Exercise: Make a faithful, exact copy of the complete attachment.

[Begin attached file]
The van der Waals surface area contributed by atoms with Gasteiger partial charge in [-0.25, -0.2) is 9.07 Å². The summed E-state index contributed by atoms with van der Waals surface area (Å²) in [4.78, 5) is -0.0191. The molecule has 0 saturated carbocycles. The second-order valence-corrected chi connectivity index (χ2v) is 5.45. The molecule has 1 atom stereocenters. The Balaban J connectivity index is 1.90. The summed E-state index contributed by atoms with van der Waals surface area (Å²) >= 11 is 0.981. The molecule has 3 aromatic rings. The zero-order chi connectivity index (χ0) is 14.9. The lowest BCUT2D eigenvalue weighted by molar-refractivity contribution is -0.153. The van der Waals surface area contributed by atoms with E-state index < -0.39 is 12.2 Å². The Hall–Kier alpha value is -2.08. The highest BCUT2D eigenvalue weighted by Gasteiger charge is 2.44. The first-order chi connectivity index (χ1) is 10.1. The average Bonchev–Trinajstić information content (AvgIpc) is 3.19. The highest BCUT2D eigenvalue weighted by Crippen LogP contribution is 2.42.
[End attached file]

The van der Waals surface area contributed by atoms with Gasteiger partial charge in [-0.25, -0.2) is 9.07 Å². The summed E-state index contributed by atoms with van der Waals surface area (Å²) in [4.78, 5) is -0.0191. The molecule has 0 saturated carbocycles. The second-order valence-corrected chi connectivity index (χ2v) is 5.45. The molecule has 1 atom stereocenters. The Balaban J connectivity index is 1.90. The summed E-state index contributed by atoms with van der Waals surface area (Å²) >= 11 is 0.981. The molecule has 3 aromatic rings. The zero-order chi connectivity index (χ0) is 14.9. The lowest BCUT2D eigenvalue weighted by molar-refractivity contribution is -0.153. The van der Waals surface area contributed by atoms with E-state index < -0.39 is 12.2 Å². The Hall–Kier alpha value is -2.08. The highest BCUT2D eigenvalue weighted by Gasteiger charge is 2.44. The first-order chi connectivity index (χ1) is 10.1. The average Bonchev–Trinajstić information content (AvgIpc) is 3.19. The highest BCUT2D eigenvalue weighted by Crippen LogP contribution is 2.42.